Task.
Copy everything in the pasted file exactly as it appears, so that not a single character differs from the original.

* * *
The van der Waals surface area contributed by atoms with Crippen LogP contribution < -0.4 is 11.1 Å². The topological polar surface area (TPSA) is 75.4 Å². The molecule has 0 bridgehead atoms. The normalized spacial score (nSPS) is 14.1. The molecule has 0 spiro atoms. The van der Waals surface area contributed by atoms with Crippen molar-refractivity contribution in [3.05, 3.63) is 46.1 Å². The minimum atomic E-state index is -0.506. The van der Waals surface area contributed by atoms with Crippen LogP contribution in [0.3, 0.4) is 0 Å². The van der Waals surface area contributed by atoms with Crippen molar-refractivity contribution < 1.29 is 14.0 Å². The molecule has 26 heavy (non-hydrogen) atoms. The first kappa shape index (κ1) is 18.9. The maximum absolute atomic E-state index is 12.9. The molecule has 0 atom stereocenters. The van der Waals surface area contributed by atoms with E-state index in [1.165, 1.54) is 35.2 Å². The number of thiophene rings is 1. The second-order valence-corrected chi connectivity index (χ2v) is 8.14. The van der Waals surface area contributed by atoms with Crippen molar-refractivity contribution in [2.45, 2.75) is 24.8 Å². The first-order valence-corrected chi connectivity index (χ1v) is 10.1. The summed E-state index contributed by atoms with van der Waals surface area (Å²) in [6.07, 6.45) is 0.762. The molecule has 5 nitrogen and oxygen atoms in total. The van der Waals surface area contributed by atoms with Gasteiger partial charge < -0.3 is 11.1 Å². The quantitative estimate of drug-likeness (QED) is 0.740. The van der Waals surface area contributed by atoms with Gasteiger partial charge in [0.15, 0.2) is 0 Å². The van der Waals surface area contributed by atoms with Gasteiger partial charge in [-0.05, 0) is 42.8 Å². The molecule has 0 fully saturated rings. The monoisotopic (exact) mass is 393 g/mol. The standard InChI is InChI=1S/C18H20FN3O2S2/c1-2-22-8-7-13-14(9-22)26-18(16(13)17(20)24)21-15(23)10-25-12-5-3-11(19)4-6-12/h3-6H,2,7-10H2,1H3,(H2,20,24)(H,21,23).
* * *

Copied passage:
The van der Waals surface area contributed by atoms with Crippen LogP contribution < -0.4 is 11.1 Å². The topological polar surface area (TPSA) is 75.4 Å². The molecule has 0 bridgehead atoms. The normalized spacial score (nSPS) is 14.1. The molecule has 0 spiro atoms. The van der Waals surface area contributed by atoms with Crippen molar-refractivity contribution in [3.05, 3.63) is 46.1 Å². The minimum atomic E-state index is -0.506. The van der Waals surface area contributed by atoms with Crippen LogP contribution in [0.3, 0.4) is 0 Å². The van der Waals surface area contributed by atoms with Crippen molar-refractivity contribution < 1.29 is 14.0 Å². The molecule has 26 heavy (non-hydrogen) atoms. The first kappa shape index (κ1) is 18.9. The maximum absolute atomic E-state index is 12.9. The molecule has 0 atom stereocenters. The van der Waals surface area contributed by atoms with E-state index in [1.165, 1.54) is 35.2 Å². The number of thiophene rings is 1. The second-order valence-corrected chi connectivity index (χ2v) is 8.14. The van der Waals surface area contributed by atoms with Crippen molar-refractivity contribution in [2.45, 2.75) is 24.8 Å². The first-order valence-corrected chi connectivity index (χ1v) is 10.1. The summed E-state index contributed by atoms with van der Waals surface area (Å²) in [6.07, 6.45) is 0.762. The molecule has 5 nitrogen and oxygen atoms in total. The van der Waals surface area contributed by atoms with Gasteiger partial charge < -0.3 is 11.1 Å². The quantitative estimate of drug-likeness (QED) is 0.740. The van der Waals surface area contributed by atoms with Gasteiger partial charge in [0.15, 0.2) is 0 Å². The van der Waals surface area contributed by atoms with Gasteiger partial charge in [-0.05, 0) is 42.8 Å². The molecule has 0 fully saturated rings. The monoisotopic (exact) mass is 393 g/mol. The standard InChI is InChI=1S/C18H20FN3O2S2/c1-2-22-8-7-13-14(9-22)26-18(16(13)17(20)24)21-15(23)10-25-12-5-3-11(19)4-6-12/h3-6H,2,7-10H2,1H3,(H2,20,24)(H,21,23).